The object I selected for the Hub exhibition was a floor lamp by Sharon Marston, a dramatic feathery concoction, more like a bodice than a lampshade, made of strips of woven nylon crin (a stiff fabric normally used for hats) and long cascading lengths of fishing twine. What I like about this piece, apart from its technical resourcefulness and aesthetic bravado, is the way it cross-fertilises different disciplines (in this case product design and fashion) to create a new hybrid. Marston was one of the featured designers in the V&A’s recent contemporary lighting exhibition, Brilliant. She typifies the growing number of practitioners who stand on the cusp between craft and design. Some pieces she makes herself, or with her assistants, whereas others are licensed for production by companies such as Innermost. So is she a designer or a designer-maker? “I suppose I’m in the middle,” she tells me. “The way I create is very hands-on. I’ve always used textile techniques, but I’ve applied them to other materials, like plastics. I draw with the material. It’s not until I get my hands on the material that I come up with ideas.” To me it matters not a fig whether Marston personally makes the pieces. Technically, though, if she constructs them herself, or if they are made under her personal supervision, this is craft, whereas if someone else produces them in a factory, this is design. But for Marston, and many others like her, craft and design are not mutually exclusive, they are complementary. In her case it is impossible to draw a line between the end of craft and the start of design.

In 2002 the Crafts Council held an exhibition called Home Made Holland, which suggested that Droog and other contemporary Dutch designers, such as Marcel Wanders and Hella Jongerius, had found a way forward for design by embracing avant-garde craft. Significantly, one of the chief protagonists behind Droog is Gijs Bakker, a radical jeweller who revolutionised the discipline during the late 1960s by combining throwaway materials with conceptual ideas. It was through applying this formula to a wider range of objects 30 years later that the Droog phenomenon exploded, yet in spite of its genesis in art and craft, the design world has been happy to claim Droog as its own.

The reality is that some of today’s leading designers, such as Marc Newson, Tom Dixon and Ron Arad, started out (technically speaking) in the craft/sculpture field, personally making, or closely overseeing, the fabrication of unique pieces in their workshops. Tom Dixon’s early company was called Creative Salvage; Ron Arad’s was One-Off (although Arad always cannily presented his work as art). Once raised to international design superstar status, it is easy to forget this, but particularly at the early stages of people’s careers, there is often a lot of creative to-ing and fro-ing between art, craft and design. “Honestly, I can’t remember ever holding an ambition to be a designer,” Dixon claims on his website. “It just slowly came over me as I rejected notions of being an artist or a craftsman. Even today I prefer the idea of being an industrialist.” However, the fact that Dixon put himself forward for this year’s Jerwood Applied Arts Prize for Furniture (administered by the Crafts Council) somewhat belies his claim to have detached himself from craft. El Ultimo Grito, another of the short-listed design practices, also straddle the no-man’s land between art, craft and design.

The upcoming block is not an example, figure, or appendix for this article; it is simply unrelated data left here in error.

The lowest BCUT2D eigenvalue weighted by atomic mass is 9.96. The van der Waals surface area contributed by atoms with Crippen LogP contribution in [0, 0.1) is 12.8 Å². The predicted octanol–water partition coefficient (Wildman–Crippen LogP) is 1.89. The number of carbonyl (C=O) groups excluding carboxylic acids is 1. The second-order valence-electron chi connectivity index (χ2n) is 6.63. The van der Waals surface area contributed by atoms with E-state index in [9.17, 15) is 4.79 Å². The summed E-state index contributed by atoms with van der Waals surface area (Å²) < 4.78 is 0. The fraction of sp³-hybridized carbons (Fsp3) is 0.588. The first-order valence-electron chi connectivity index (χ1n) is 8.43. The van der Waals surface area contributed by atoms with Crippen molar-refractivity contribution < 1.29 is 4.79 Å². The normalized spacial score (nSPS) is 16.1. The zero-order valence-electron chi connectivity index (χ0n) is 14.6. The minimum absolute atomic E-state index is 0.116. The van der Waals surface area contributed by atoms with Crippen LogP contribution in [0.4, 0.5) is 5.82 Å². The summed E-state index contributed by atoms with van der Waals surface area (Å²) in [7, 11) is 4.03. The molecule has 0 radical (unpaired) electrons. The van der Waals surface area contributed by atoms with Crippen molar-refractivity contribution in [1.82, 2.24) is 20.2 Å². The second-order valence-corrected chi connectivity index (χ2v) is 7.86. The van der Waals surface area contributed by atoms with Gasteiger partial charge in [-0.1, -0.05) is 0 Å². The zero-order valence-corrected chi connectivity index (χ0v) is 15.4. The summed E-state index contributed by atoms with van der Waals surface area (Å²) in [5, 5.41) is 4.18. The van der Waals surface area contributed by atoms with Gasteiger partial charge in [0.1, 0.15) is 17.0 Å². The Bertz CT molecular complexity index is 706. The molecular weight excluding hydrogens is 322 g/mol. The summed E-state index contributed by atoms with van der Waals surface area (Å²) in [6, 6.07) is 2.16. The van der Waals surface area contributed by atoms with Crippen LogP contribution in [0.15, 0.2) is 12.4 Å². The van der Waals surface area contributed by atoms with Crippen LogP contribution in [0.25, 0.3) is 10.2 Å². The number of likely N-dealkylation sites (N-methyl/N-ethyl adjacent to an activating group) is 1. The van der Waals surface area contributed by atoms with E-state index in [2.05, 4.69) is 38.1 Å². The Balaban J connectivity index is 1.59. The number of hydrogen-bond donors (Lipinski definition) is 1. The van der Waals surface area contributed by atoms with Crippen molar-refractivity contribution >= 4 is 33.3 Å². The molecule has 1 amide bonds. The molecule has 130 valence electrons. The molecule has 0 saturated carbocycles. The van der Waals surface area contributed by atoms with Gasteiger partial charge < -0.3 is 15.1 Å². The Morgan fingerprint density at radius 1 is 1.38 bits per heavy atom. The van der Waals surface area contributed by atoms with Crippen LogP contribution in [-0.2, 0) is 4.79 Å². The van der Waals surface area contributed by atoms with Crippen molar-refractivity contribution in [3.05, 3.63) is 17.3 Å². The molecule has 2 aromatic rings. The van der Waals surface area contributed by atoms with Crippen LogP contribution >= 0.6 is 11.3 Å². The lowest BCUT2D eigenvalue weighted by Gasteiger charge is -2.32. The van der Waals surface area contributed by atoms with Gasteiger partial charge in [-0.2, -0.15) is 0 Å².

So where does craft fit into the visual arts framework? Does it have an independent existence, or is it an adjunct of another discipline? Is it the natural bedfellow of design, or an impoverished second cousin of art? To me, craft is simply another avenue of visual creativity, closely allied to, and at times overlapping with, art or design, but with its own distinct identity. As with a political party, some people sit in the centre, others lean to left or right. Making things by hand is still an important aspect of much contemporary craft, yet it does not preclude the use of computers, machines, workshop assistants or subcontractors. Craft satisfies deep human instincts and has a powerful physical presence, but it can also carry complex intellectual messages or emotional weight. Craft can be sensual, it can be cerebral, or both, as in the case of Edmund de Waal.

Professor Christopher Frayling, rector of the Royal College of Art and chair of Arts Council England, is comfortable with the diverse, multifaceted character of contemporary craft. Remarking on a recent survey by the Crafts Council called Making It in the 21st Century, he observed that contemporary makers “touch the design world at one end of the spectrum and the art world at the other – such distinctions don’t seem to mean much to them any more.” However, other commentators, such as writer Kate McIntyre, are frustrated by the low profile of craft within the visual arts hierarchy: “Craft is the second sex: marginalised, trivialised, feminised, it is undermined by connotations of domesticity. Decorative-, applied-, not quite art, craft skirts the issue of function, and is not quite design. Craft loiters, seemingly without intent, on the fringes of the visual arts, laden with the potential to subvert.”

The ceramicist Richard Slee, who has been ploughing his own subversive furrow since the 1970s, is more philosophical about the situation. Slee won the Jerwood Applied Arts Prize for Ceramics in 2001 and has just had a major retrospective at the Crafts Council, but if there was any justice in the world – or if the art world had the gumption to recognise his genius – he would have walked away with last year’s Turner Prize, rather than the self-promotional and self-indulgent Grayson Perry. Slee himself is unperturbed: “In some ways, because the area that I’m in is somewhere indefinable, I have quite a lot of freedom. I always thought the whole art/craft debate was primarily about jealousy – and about money and status. Whatever world you’re in, you still have the same prejudices. If you’re outside, you’re freer of those constraints. There’s a lot of political correctness in the fine art world. It’s even fractured into Saatchi artists and non-Saatchi artists. You’re better off in some unfashionable backwater somewhere.”

Perhaps we all need to relax and stop being so judgemental about craft. We should accept the open-endedness of the term. To dismiss craft wholesale, just because we feel uncomfortable with some of its more embarrassing associations, is to ignore a rich seam of creativity. It’s time to put an end to narrow-minded territorialism and to formulate opinions on the basis of the intrinsic quality of the work. Yes, there is plenty of bad craft in circulation, but probably no more than the amount of bad art or bad design. The existence of the mediocre should not detract from the validity of the excellent.

Lesley Jackson is a curator and design historian